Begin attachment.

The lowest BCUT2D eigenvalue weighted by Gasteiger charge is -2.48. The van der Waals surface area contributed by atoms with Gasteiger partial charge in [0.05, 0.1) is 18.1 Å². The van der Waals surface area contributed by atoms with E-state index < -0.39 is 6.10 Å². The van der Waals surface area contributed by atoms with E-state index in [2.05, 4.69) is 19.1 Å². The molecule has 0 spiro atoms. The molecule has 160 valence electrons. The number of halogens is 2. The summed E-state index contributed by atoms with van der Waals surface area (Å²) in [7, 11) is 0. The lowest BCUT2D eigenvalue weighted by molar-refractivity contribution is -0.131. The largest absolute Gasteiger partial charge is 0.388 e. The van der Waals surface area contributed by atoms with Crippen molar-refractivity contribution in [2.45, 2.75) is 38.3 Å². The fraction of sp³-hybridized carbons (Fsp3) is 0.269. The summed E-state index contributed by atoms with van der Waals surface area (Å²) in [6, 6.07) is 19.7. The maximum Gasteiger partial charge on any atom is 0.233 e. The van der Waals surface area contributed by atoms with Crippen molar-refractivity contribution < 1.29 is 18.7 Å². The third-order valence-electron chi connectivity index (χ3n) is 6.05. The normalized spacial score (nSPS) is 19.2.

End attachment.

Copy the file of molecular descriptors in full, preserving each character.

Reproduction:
The lowest BCUT2D eigenvalue weighted by Gasteiger charge is -2.48. The van der Waals surface area contributed by atoms with Gasteiger partial charge in [0.05, 0.1) is 18.1 Å². The van der Waals surface area contributed by atoms with E-state index < -0.39 is 6.10 Å². The van der Waals surface area contributed by atoms with E-state index in [2.05, 4.69) is 19.1 Å². The molecule has 0 spiro atoms. The molecule has 160 valence electrons. The number of halogens is 2. The summed E-state index contributed by atoms with van der Waals surface area (Å²) in [7, 11) is 0. The lowest BCUT2D eigenvalue weighted by molar-refractivity contribution is -0.131. The largest absolute Gasteiger partial charge is 0.388 e. The van der Waals surface area contributed by atoms with Crippen molar-refractivity contribution in [2.45, 2.75) is 38.3 Å². The fraction of sp³-hybridized carbons (Fsp3) is 0.269. The summed E-state index contributed by atoms with van der Waals surface area (Å²) in [6, 6.07) is 19.7. The maximum Gasteiger partial charge on any atom is 0.233 e. The van der Waals surface area contributed by atoms with Crippen molar-refractivity contribution < 1.29 is 18.7 Å². The third-order valence-electron chi connectivity index (χ3n) is 6.05. The normalized spacial score (nSPS) is 19.2.